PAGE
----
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Re: [Qemu-devel] [PATCH]ish NPTL support.

From: Paul Brook
Subject: Re: [Qemu-devel] [PATCH]ish NPTL support.
Date: Sat, 16 Dec 2006 15:17:14 +0000
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> > On the other hand, using the host's makes it hard to run Linux guest
> > binaries on non-Linux hosts (those which don't have futex), or newer
> > Linux guest binaries on older Linux hosts which have fewer futex ops,
> > or none at all.
> I don't think we care. You can't run qemu-i386 on a non-Linux box
> _anyway_, can you? And having some syscalls return -ENOSYS if you run on
> a prehistoric kernel is perfectly normal.

Not out the box, not. However It's not all that hard to make it work. 
Certainly on any sane unix host It should be feasible. Most of the syscalls we 
currently translate in C library calls or implement ourselves, we don't use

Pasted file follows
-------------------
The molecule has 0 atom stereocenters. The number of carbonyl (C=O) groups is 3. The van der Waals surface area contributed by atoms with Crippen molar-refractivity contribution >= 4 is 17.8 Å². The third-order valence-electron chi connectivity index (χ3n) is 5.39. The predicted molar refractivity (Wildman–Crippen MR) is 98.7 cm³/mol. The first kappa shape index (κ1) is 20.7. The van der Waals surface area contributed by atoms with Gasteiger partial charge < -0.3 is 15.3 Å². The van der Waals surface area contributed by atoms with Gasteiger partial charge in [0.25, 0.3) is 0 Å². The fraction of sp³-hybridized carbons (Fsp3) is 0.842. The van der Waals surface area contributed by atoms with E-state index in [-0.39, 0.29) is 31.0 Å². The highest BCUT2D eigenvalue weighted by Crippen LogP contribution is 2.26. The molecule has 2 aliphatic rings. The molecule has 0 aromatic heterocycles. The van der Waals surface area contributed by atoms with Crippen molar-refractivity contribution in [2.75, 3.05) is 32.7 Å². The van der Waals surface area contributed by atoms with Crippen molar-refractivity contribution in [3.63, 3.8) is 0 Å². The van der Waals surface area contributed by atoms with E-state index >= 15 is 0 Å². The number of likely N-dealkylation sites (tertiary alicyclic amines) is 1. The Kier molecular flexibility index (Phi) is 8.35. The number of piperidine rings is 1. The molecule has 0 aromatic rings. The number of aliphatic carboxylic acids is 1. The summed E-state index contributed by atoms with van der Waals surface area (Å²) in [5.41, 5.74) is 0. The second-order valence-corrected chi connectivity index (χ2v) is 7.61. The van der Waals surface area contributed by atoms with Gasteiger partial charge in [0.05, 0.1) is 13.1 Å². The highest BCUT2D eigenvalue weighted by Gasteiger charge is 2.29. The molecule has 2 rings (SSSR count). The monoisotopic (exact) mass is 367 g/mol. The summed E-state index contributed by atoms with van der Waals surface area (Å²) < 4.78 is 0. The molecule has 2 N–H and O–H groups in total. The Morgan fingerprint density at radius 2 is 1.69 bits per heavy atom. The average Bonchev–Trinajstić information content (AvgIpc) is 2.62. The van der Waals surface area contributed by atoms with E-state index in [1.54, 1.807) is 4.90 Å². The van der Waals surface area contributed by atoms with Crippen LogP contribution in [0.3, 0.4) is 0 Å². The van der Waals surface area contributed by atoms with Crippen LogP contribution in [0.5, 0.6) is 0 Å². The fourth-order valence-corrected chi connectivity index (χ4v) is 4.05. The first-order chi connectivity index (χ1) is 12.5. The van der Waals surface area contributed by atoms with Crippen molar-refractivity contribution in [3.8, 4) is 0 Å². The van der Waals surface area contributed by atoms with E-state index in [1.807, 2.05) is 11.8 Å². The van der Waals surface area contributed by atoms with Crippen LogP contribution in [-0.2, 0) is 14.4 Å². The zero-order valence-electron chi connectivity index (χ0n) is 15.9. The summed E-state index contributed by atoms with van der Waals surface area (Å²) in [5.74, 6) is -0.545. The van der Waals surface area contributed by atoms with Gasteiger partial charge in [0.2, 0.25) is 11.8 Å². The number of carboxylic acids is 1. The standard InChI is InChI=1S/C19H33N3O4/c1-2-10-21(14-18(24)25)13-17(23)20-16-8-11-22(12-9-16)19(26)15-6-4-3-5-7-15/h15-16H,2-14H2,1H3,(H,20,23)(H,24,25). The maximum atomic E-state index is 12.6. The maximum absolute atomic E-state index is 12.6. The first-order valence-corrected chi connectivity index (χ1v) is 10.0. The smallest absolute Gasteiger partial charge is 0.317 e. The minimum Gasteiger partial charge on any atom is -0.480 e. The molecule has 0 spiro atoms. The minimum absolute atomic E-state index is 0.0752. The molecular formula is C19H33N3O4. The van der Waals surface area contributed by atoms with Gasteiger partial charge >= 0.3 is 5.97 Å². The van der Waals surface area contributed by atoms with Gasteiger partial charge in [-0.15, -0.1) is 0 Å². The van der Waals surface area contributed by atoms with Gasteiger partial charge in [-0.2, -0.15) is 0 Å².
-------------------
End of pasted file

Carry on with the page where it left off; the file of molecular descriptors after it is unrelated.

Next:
host syscalls directly. I've even had a fair amount of success successfully 
run linux applications on windows hosts via qemu.

> I did briefly think about implementing threading entirely within qemu
> _without_ using threads on the host -- having the qemu process itself
> schedule between the different CPU contexts. That would make the GDB
> stub a whole lot saner for debugging multi-threaded guest programs. But
> I don't think it's workable -- the whole point in NPTL was that you
> _can't_ emulate proper POSIX-compliant threading with hacks in
> userspace; especially the details of signal delivery.

I'm fairly sure some of the BSDs have multiple userspace threads per kernel 
context. There was at least 1 proposed linux implementation like this as 
well. IIRC we only ended up with the current 1:1 mapping because it was 

One possibility is to use host threads (to get PID/TID mappings right), but 
still explicitly schedule from userspace. ie. have qemu ensure no more than 
one thread is active at any time.


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